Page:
Our transition matrix will then be:

In the initial state we know that out of 1000 people, 100 bought the product, so that 900 people did not buy the product, our initial vector will be:

For the first month 350 customers will buy the product, while 650 customers will not buy it.

These calculations indicate that for the second month 475 customers will buy the product and 525 will not buy it.

Another example:

A student is taking math and physics courses this semester. The student decides to follow the following patterns when studying these subjects:

If one day she studies math, the next day she will spend 1/2 of her time studying math and the other 1/2 time studying physics.

If you study physics one day, the next day you will spend 2/3 of your time studying mathematics and the other 1/3 of your time studying physics.

If the student spends the Monday of a week studying physics, how likely is the student to spend his time on Thursday of the same week studying mathematics?

We are going to make the state diagram:


In a Markov chain the important thing is to find:

  1. The transition matrix
  2. The initial state to find the transition matrix it is advisable to make a table

| | Math | Physics | | ——- | —- | ——- | | Math | 1/2 | 2/3 | | Physics | 1/2 | 1/3 |

So from there we can write the transition matrix:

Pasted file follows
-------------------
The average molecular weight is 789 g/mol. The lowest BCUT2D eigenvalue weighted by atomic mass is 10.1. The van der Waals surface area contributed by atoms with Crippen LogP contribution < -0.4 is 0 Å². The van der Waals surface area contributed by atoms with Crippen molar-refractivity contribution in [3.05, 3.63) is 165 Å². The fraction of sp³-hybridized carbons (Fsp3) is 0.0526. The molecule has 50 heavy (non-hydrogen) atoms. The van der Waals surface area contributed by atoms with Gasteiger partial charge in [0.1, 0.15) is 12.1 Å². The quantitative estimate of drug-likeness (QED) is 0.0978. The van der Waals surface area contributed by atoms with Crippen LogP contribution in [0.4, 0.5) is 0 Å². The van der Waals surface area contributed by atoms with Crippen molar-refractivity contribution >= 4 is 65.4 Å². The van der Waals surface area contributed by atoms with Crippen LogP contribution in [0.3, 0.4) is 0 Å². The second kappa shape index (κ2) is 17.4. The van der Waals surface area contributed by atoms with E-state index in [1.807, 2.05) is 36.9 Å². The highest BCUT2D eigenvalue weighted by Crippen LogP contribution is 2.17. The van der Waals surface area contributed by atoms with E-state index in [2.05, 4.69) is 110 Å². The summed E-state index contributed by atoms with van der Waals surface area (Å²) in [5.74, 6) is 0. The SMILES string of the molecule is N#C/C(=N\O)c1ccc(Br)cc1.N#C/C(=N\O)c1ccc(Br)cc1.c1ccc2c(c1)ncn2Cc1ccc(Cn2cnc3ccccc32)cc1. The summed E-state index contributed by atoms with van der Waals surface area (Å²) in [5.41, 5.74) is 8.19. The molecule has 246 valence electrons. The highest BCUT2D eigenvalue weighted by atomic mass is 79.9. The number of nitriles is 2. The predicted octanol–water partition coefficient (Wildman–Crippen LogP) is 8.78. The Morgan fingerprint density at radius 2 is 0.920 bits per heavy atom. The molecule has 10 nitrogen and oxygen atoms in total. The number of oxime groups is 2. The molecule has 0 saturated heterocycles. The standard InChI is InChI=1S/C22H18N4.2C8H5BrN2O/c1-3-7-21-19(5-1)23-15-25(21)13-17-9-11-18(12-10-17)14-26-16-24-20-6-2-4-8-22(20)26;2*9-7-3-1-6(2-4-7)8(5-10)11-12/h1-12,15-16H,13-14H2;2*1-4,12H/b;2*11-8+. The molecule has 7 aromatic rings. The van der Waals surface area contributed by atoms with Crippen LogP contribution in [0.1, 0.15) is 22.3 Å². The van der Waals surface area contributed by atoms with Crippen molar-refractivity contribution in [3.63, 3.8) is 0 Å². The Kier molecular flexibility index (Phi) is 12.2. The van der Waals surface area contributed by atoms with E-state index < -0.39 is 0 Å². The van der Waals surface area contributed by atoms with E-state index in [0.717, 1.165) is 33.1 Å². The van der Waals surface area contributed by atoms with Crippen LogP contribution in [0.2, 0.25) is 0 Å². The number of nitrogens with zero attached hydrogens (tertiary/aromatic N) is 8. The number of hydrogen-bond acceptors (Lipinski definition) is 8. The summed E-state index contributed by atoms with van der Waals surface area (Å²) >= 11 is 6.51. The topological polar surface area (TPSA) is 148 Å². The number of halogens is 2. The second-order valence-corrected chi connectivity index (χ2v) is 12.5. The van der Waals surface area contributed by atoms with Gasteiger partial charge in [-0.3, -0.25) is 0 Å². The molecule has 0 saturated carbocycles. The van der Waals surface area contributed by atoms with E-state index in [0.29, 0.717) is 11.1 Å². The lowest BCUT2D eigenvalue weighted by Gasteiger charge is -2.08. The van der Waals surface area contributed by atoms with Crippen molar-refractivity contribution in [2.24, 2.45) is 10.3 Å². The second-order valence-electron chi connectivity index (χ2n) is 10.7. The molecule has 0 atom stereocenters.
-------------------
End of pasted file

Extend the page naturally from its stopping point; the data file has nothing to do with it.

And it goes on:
We can then verify that this matrix is stochastic, since it is made up of probability vectors, we know that they are probability vectors because their elements are greater than or equal to zero and when adding their components, the result is unity. When I add 1/2 + 1/2 = 1 and in the same way 2/3 + 1/3 = 1.

We are now going to find the vector that represents the initial state, for this the established order is important, that is, in our table we place mathematics first and then physics. Now, the question we must answer in the problem begins with the statement “If one day he studies physics”, so that is where our initial state begins. This implies that that day he studied physics and not mathematics, therefore our initial vector will be given by a null time dedicated to the study of mathematics and the total time studying physics, that is:

Once we have the transition matrix and the initial state, we can answer the question posed. As we know, our initial day is Monday and we assign a value of K = 0 to that day, therefore, for Tuesday K = 1, Wednesday K = 2 and we are specifically interested in Thursday when K = 3. Remembering the formula what interests us:


We already calculated the study probabilities for Thursday, but the question is how much study time he will dedicate to mathematics, as we know that subject is the first one we place in our vector, therefore, the probabilistic study time of mathematics for Thursday it will be 57.41% of your time.